President Donald Trump late Monday threatened to permanently pull US funding from the World Health Organization if it does not "commit to major substantive improvements in the next 30 days."
In a letter to WHO Director-General Tedros Adhanom Ghebreyesus, Trump said, "It is clear the repeated missteps by you and your organization in responding to the pandemic have been extremely costly for the world. The only way forward for the World Health Organization is if it can actually demonstrate independence from China.
"My administration has already started discussions with you on how to reform the organization. But action is needed quickly. We do not have time to waste."
The threat comes at a remarkable time. The coronavirus pandemic has killed more than 90,000 Americans and more than 318,000 people worldwide as of late Monday and, while there are promising signs from some vaccine trials, there is no cure for the virus. The threat is more proof of Trump's instinct to distrust global institutions at a time when many of his predecessors would rely on such relationships to help stem the tide of a pandemic.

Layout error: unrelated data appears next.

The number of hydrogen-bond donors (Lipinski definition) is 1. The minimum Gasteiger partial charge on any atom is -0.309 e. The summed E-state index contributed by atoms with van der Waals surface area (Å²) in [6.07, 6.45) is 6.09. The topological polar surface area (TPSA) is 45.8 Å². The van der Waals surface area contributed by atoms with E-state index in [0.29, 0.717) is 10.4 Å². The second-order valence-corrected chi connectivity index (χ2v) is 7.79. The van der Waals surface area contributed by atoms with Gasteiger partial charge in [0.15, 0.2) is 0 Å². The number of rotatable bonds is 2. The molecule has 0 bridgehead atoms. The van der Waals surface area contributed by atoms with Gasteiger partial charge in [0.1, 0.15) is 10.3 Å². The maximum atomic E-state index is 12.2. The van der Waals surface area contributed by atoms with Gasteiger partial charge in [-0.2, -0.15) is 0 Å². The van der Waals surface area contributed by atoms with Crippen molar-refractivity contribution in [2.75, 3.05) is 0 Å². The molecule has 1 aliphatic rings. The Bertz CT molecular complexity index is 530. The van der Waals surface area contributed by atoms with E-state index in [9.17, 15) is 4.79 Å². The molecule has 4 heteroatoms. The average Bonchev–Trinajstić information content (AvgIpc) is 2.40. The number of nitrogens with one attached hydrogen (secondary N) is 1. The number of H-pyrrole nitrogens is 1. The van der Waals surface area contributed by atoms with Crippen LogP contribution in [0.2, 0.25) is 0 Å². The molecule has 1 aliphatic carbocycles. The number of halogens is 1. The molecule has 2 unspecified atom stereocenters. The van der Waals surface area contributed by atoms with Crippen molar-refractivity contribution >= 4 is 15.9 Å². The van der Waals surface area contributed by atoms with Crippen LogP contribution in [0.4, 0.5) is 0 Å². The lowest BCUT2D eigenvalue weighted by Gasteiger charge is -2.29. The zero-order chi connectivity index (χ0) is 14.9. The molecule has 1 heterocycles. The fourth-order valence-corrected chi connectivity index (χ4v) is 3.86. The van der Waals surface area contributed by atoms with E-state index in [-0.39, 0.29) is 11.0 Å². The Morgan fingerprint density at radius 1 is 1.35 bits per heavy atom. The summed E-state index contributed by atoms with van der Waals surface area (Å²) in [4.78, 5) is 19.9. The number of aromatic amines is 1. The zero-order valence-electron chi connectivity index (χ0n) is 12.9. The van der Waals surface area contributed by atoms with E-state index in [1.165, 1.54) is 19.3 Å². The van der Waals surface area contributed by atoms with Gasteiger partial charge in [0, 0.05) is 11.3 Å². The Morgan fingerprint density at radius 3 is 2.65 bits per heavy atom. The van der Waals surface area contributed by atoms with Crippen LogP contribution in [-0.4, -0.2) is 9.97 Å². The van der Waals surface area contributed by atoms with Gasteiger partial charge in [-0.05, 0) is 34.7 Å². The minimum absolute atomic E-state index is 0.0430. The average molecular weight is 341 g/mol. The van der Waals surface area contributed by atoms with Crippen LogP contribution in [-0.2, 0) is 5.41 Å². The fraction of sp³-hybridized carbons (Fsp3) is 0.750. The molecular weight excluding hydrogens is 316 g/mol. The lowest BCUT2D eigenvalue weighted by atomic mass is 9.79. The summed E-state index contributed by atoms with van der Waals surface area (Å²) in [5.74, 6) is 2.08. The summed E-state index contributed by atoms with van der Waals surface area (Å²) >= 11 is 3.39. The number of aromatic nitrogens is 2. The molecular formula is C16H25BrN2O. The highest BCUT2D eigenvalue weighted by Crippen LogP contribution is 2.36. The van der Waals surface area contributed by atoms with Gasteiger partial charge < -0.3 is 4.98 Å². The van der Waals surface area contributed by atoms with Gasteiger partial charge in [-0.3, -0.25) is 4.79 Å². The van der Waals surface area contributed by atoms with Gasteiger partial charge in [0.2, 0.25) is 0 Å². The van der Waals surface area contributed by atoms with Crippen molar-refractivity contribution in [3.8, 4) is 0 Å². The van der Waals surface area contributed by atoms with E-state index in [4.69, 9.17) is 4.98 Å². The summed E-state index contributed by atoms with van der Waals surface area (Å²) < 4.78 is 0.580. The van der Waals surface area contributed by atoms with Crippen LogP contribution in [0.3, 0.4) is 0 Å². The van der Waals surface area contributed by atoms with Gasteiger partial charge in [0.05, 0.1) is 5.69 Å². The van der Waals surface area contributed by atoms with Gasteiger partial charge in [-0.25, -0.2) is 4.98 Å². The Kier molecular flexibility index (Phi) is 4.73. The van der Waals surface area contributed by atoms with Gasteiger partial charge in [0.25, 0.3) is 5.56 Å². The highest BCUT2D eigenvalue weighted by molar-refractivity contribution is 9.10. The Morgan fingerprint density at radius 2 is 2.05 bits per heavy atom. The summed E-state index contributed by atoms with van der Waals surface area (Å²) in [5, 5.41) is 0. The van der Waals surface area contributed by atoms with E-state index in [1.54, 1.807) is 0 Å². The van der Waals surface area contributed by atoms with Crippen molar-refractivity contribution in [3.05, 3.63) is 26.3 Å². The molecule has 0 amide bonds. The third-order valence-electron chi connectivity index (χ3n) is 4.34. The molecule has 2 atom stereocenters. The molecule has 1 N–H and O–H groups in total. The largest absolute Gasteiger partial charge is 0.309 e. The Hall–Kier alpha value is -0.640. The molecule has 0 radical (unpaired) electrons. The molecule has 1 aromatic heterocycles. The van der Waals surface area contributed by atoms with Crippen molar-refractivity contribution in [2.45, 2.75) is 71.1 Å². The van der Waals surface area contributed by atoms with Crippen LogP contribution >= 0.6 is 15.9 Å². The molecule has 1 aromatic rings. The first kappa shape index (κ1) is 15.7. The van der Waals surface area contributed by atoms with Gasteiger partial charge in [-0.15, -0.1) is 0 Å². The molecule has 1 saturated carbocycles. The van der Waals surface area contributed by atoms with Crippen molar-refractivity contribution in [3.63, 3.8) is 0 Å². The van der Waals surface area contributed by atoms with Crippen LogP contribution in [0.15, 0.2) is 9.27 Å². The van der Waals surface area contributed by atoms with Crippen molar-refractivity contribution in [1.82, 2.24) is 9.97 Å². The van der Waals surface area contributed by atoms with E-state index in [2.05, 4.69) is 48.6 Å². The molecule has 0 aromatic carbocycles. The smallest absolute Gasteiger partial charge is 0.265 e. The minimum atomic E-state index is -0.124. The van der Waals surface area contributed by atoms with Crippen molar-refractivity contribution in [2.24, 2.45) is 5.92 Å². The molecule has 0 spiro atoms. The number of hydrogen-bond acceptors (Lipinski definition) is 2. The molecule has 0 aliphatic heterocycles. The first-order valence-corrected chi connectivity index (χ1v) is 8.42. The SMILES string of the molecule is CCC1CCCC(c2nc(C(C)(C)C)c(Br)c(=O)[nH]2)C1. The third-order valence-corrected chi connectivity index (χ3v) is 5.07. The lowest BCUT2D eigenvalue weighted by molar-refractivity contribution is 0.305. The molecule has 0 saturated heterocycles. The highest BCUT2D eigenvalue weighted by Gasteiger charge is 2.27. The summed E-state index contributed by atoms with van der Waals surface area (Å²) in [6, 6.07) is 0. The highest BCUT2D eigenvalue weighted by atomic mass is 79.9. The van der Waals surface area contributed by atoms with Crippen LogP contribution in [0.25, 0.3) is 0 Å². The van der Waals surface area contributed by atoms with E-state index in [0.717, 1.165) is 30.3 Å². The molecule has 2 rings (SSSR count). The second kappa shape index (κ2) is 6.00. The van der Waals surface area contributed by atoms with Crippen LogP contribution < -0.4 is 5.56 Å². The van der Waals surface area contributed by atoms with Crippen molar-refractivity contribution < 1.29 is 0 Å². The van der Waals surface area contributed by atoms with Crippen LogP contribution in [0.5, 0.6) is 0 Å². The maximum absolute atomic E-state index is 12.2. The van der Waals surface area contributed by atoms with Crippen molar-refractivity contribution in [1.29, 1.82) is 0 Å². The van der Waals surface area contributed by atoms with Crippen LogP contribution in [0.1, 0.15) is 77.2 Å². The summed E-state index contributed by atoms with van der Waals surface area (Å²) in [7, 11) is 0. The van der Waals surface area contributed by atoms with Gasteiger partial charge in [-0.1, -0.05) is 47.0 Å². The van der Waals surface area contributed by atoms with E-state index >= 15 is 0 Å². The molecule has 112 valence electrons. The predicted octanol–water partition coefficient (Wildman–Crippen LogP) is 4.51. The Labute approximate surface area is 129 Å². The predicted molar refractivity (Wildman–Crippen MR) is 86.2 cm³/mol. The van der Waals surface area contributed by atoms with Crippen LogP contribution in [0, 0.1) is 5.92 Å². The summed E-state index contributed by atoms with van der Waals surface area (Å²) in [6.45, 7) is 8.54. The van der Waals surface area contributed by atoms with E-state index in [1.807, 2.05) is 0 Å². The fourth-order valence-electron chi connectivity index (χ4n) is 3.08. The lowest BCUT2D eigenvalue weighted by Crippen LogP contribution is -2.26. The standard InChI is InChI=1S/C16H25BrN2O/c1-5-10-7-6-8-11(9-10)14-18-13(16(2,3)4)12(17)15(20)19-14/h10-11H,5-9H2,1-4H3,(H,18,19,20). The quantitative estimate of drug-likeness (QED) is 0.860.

The letter on official White House letterhead, screenshots of which were posted to Twitter, comes after Trump temporarily halted funding to the organization last month.
"The US funds $400 million to $500 million to the WHO each year," Trump said at the time, noting that China "contributes roughly $40 million."
"Had the WHO done its job to get medical experts into China to objectively assess the situation on the ground and to call out China's lack of transparency, the outbreak could have been contained at its source with very little death," Trump said then.
That decision to temporarily withdraw funding from the WHO follows a pattern of scepticism of world organizations that began well before the coronavirus pandemic. Trump has questioned the value of the US funding sent to the United Nations, has withdrawn from global climate agreements and lambasted the World Trade Organization -- claiming all were ripping off the United States.